- Nick Kelly
Wellington bus drivers continue to struggle against company attacks on their pay and conditions. Tactics employed by NZ Bus include being deceitful about their proposed pay increase, attempting to undermine the high Tramways Union density at the Kilbirnie bus depot, and being disrespectful to union members wishing to attend the recent funeral of long-serving union secretary Phil Griffiths.
Wage negotiation deceit
NZ Bus continues to pursue its crusade against drivers’ pay and conditions in the current collective negotiations. A recent Tramways Union newsletter to drivers reported:
“On Thursday 17 July the company tabled a wage increase proposal of 11%. The unions advised they felt this proposal was a basis to work on for settlement.
“In further discussion it became apparent that the 11% increase the company was proposing included the shift payment, the value of which the company had put at 70 cents per hour. This meant that the increase was not 11% at all. In reality the proposed increase was 5.3%. This is 2% less than the offer originally posted by the company on notice boards before the negotiations started.”
At the end of this newsletter the Tramways Union called a stopwork meeting where drivers would plan for industrial action. Within a very short space of time the company, who had walked out of talks a day earlier, came back to the union with a revised pay offer.
This showed the company was seriously rattled by the prospect of industrial action. Since then the company has dropped a number of claims where it was trying to attack drivers’ conditions, such as stripping the penal rates. However, at the time of going to press NZ Bus still hadn’t come up with a pay offer that was acceptable to Wellington bus drivers.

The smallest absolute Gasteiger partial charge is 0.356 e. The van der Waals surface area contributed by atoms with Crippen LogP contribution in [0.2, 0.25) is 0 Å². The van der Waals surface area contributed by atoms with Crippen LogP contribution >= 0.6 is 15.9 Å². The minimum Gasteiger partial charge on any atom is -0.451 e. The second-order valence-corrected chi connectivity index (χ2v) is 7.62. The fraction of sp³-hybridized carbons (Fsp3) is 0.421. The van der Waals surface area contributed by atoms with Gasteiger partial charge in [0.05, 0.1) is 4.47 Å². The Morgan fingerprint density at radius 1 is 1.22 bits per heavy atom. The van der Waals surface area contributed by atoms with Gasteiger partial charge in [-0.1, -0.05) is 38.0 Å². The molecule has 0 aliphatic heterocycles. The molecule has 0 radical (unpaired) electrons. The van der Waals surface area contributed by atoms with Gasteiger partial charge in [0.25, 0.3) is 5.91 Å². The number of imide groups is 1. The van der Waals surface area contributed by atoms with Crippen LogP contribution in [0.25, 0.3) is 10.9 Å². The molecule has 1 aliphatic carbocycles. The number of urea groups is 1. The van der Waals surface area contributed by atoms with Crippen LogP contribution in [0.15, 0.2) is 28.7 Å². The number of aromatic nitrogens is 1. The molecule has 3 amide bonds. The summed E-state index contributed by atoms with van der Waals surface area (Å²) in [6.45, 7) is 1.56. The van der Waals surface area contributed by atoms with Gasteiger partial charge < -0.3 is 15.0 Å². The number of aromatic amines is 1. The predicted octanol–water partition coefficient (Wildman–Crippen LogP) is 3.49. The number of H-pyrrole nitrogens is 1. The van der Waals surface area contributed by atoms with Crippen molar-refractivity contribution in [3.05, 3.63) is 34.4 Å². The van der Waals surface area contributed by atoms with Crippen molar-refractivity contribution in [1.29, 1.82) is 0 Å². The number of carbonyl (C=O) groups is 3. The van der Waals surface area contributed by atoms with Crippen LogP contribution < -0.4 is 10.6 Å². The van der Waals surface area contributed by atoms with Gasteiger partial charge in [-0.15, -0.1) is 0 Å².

In 2007 Wellington bus drivers faced a reduction in their yearly income of up to $20,000 as the result of shift changes which slashed access to overtime.
The company continues to try and distort information and create divisions within the union.
Disrespect to union members
In mid-June, long serving Wellington Tramways Secretary Phil Griffiths died suddenly.
Phil Griffiths held office in the Tramways Union for over 20 years, and before that was an active rank-and-file member of the union and a driver. Although never formally a member of any political party, he had sympathies for socialist politics and had some close association with the old Communist Party of New Zealand in the 1970s. Phil Griffiths struggled for workers’ rights through the hard times after the Employment Contracts Act 1991, when drivers across the country faced significant attacks on their pay and conditions.
At the time that Phil died, the company and the Tramways Union were scheduled to commence pay talks. At one stage, the company demanded the talks continue on the morning of Phil’s funeral - a demand rejected by the union.
On the day of the funeral the company made it difficult for drivers to attend, many either being told they couldn’t go or that they had to leave early to resume work. Various drivers defied this and parked up the buses up at the Wellington station and walked off to the funeral.
The company went on to try and make life difficult for Phil’s immediate stand-in. Kevin O’Sullivan, the driver who stepped in as acting union secretary, was hoping to work 2 hours as a bus driver each morning. After the union wrote to the company complaining about various underhand negotiation tactics, Kevin was informed he would not be given any driving hours - despite the company being at least 40 drivers short in central Wellington.
Need to stand united
Wellington drivers are now the only drivers who get double time for working on Sundays and many other pre-1991 conditions that most other drivers have lost. Maintaining these conditions is in large part credit to Phil and to the drivers in Wellington for standing strong and united in the face of company repression.
It is absolutely vital that workers continue to stand staunch and united against any attempts by employers to attack pay and conditions.